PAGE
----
You are here: HomeNews2010 10 12Article 195084

Entertainment of Tuesday, 12 October 2010

Source: B&FT

Osibisa Founder, Teddy Osei's Last Tribute To Mac Tontoh

Osibisa’s founder, Teddy Osei, last week Thursday gave what was nothing less than a resounding performance to see off his brother and colleague, Mac Tontoh, who was buried last Saturday, after succumbing to mild stroke more than two months ago.

It was a tribute concert for a fallen colleague and some of Ghana’s finest musicians turned up to say ‘adieu’ to arguably one of Ghana’s most energetic trumpeters and stage performers.

The list of musicians included Gyedu Blay Ambolley, Ben Brako, Kojo Antwi, the all-female singing group, Kete Warriors, Becca, and surviving members of Osibisa led by Teddy Osei. Though the audience was constantly reminded the night was to celebrate Mac Tontoh’s life, the emotional bit could not be celebrated from it. Especially for his brother Teddy Osei, the night was pretty much a mixed bag of excitement and sadness.

He was excited because he got the chance to show off to the audience, mostly in their 30s and rarely seen Osibisa perform a taste of what made the group successful for several decades. Those successful years were with Mac, and that was what Teddy was sad about. But on the night when he took the stage with his other colleagues, Mac was nowhere to be found. It was his trumpet which was displayed.

Though struggling a bit because of ill health, Teddy mounted the stage all the same and gave off what appeared to be the last stand for his brother. Sitting behind the drums and with his saxophone by his side, Teddy welcomed the audience, said a few things about the group and went into action. He went deep into the group’s basket of songs which included ‘Celebration,’ Why,’ ‘Welcome Home’ and ‘PataPata’ and equally great songs. Every song brought out fresh energy in Teddy.

He did not allow his health to prevent him from giving the audience, who had waited for them for hours, a remarkable performance. His energy was amazing and for someone at his age, it was amazing to see him gave a very good account of himself, and keeping the audience happy. Gyedu Blay Ambolley was invited by Teddy to perform ‘Welcome Home’. Ambolley’s performance was symbolic because he is one of many Ghanaian musicians who had returned home after many years abroad.

Though he did not change anything significant in the song, he gave it a rendition that showed his stature and creativity honed out of years of careful adherence to the rudiments of the act. It is obvious Kwabena Kwabena’s pedigree as one of Ghana’s finest young highlife talents cannot be taken away from him. The chap was invited by Teddy to join them at a point and he did not disappoint.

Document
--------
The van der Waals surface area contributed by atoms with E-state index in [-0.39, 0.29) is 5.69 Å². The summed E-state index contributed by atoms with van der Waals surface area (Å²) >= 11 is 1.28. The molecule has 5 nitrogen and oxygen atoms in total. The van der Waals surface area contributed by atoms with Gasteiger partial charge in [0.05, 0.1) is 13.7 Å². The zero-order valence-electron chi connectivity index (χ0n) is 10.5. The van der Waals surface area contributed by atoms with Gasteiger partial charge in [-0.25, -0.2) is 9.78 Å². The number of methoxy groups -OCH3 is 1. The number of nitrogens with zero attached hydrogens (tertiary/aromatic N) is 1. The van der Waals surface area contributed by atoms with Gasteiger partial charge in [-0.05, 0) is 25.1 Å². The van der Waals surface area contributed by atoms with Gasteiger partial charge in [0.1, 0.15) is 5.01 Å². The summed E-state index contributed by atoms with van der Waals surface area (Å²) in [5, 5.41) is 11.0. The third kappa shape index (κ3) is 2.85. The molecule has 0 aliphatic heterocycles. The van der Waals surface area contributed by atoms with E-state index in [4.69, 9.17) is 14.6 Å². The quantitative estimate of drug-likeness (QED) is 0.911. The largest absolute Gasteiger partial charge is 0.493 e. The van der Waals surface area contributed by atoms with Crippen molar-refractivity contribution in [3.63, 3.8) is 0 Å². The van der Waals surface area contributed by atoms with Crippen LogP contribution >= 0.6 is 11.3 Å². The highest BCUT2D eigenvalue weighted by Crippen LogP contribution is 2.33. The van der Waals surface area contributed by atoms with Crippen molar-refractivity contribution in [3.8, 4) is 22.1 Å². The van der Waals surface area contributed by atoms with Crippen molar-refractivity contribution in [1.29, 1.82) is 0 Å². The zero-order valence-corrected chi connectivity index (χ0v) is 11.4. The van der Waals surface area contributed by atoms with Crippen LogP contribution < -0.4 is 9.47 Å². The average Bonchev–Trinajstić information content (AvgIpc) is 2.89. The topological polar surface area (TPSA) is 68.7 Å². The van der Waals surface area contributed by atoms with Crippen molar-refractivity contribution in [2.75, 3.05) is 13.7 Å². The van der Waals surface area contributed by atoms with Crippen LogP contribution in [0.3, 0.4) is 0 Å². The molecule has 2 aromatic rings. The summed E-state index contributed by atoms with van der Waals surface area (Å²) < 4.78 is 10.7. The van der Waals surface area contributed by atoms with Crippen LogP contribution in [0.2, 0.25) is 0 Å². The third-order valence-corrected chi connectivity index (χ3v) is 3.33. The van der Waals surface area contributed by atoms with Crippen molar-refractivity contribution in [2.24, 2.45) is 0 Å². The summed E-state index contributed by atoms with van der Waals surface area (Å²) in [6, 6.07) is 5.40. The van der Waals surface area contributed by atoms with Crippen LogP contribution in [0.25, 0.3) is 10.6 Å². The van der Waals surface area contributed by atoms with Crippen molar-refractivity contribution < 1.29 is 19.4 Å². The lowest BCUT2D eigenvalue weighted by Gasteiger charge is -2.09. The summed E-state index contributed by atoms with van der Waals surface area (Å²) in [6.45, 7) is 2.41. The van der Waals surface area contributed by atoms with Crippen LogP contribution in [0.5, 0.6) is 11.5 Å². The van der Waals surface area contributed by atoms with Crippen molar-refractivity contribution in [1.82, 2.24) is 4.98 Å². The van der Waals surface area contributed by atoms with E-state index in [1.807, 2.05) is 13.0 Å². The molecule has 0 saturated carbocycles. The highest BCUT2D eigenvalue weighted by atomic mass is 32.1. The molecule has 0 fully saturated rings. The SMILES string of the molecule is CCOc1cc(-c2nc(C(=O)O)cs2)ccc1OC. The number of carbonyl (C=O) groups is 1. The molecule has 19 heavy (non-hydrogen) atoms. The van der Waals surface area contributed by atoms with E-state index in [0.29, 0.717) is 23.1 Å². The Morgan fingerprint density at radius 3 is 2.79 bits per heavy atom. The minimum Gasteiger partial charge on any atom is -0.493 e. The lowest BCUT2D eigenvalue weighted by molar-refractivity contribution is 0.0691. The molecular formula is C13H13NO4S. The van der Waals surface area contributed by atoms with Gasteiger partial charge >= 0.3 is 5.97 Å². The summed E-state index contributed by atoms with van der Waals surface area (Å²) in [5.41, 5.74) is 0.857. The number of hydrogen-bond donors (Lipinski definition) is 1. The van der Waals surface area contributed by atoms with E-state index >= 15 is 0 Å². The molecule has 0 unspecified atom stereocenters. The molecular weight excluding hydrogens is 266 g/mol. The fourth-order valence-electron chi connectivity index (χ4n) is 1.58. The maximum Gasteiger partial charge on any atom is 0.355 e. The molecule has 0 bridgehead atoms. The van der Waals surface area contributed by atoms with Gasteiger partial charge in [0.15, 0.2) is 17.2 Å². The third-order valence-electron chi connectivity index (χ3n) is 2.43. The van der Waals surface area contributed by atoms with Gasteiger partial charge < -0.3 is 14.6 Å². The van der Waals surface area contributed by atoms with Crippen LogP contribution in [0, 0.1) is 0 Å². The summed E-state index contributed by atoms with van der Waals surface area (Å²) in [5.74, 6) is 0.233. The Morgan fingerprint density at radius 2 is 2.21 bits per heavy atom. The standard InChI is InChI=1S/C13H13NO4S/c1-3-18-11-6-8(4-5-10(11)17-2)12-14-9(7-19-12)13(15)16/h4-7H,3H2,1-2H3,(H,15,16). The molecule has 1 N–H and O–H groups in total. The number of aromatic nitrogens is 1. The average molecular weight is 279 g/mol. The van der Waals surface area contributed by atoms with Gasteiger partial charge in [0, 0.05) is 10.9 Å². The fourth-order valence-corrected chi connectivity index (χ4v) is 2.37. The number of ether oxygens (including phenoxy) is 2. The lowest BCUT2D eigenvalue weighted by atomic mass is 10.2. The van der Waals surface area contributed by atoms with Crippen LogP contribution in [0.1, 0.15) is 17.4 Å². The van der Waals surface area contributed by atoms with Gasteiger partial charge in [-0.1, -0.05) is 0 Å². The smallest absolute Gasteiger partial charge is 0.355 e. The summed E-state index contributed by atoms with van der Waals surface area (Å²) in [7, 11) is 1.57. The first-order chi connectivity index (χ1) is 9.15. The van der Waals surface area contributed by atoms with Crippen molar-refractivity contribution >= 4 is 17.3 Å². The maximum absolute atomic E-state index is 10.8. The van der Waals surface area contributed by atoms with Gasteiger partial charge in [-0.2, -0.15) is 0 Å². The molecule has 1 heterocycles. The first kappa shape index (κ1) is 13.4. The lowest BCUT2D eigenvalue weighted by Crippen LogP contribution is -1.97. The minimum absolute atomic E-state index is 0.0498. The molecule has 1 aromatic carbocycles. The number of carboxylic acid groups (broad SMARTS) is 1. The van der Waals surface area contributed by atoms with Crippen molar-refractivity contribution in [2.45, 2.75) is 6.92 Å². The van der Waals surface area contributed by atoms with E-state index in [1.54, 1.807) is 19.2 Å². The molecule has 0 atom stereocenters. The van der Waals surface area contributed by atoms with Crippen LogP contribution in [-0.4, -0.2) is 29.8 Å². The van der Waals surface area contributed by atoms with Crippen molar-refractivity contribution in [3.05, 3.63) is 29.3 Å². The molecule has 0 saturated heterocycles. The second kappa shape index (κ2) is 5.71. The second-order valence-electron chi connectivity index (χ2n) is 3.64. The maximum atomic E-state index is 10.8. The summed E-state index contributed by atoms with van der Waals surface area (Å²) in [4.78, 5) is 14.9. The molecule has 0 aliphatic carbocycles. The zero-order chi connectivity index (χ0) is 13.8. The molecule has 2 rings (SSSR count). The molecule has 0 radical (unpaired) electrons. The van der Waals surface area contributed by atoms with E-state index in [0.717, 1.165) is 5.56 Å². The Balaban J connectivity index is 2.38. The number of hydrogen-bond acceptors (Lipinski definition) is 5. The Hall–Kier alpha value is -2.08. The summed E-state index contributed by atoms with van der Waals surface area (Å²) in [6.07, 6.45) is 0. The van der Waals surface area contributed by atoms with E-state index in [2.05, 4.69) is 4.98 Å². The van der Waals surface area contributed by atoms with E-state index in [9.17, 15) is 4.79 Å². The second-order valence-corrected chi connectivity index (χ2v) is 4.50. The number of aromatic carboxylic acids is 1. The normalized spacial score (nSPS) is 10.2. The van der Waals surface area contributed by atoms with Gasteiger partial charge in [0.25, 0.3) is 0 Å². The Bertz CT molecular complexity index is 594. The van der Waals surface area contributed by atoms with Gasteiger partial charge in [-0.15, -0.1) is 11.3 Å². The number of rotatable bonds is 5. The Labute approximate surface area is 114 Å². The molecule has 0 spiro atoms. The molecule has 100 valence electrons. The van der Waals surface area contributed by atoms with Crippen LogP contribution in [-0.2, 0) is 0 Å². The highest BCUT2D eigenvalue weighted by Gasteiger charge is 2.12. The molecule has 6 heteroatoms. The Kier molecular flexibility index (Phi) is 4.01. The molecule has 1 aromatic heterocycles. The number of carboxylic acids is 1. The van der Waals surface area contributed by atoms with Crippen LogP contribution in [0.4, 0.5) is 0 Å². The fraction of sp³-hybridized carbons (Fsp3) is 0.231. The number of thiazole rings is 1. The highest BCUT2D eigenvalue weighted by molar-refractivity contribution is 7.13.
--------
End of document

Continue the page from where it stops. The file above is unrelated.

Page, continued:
The Kete Warriors, a band put together by Mac, performed two lovely songs. Though the performance of the song ‘Friend’ was a bit drowned by the increasing levels of the sound, the young lads did not disappoint. They were later joined by Mac’s son Frank Tontoh, a renowned drummer who gave the audience a taste of what makes him thick. He got the same energy as his late father, though they performed on two different instruments.

Though most people associate Teddy with Osibisa which is true because he put it together, the first band he played in was ‘The Star Glazers’ with Sol Amarfio, a gifted drummer, who also became a member of Osibisa. He left to form ‘The Comets, with his brother Mac and their 1958 song “Pete Pete’ was an instant hit.

He moved to London in 1962 after receiving a government scholarship to study music. Two years after arriving in London, he formed the group ‘Cat’s Paw,’ which combined highlife, rock and soul. After successfully persuading the likes of Sol Amarfio and his brother Mac to join him in London, he formed Osibisa.

Obviously gifted with scouting great musical talents, he recruited the likes of Grenadian Spartacus R, Trinidadian Robert Bailey, Antiguan Wendell Richardson, and Nigerian Lasisi Amao. Others who were to join the band in later years included Darko Adams Potato, and Kiki Djan.

The band spent years touring the world, playing for audiences in Austrialia, India, Africa and Japan. They even performed for the British Queen Elizabeth at a point.

Old age and death of some of the members weakened the band a bit but in 1996, Teddy reformed the band, and most of their hits were put on CD. The group was still performing occasionally until last year when Teddy cut back on his engagements with the group because of his health.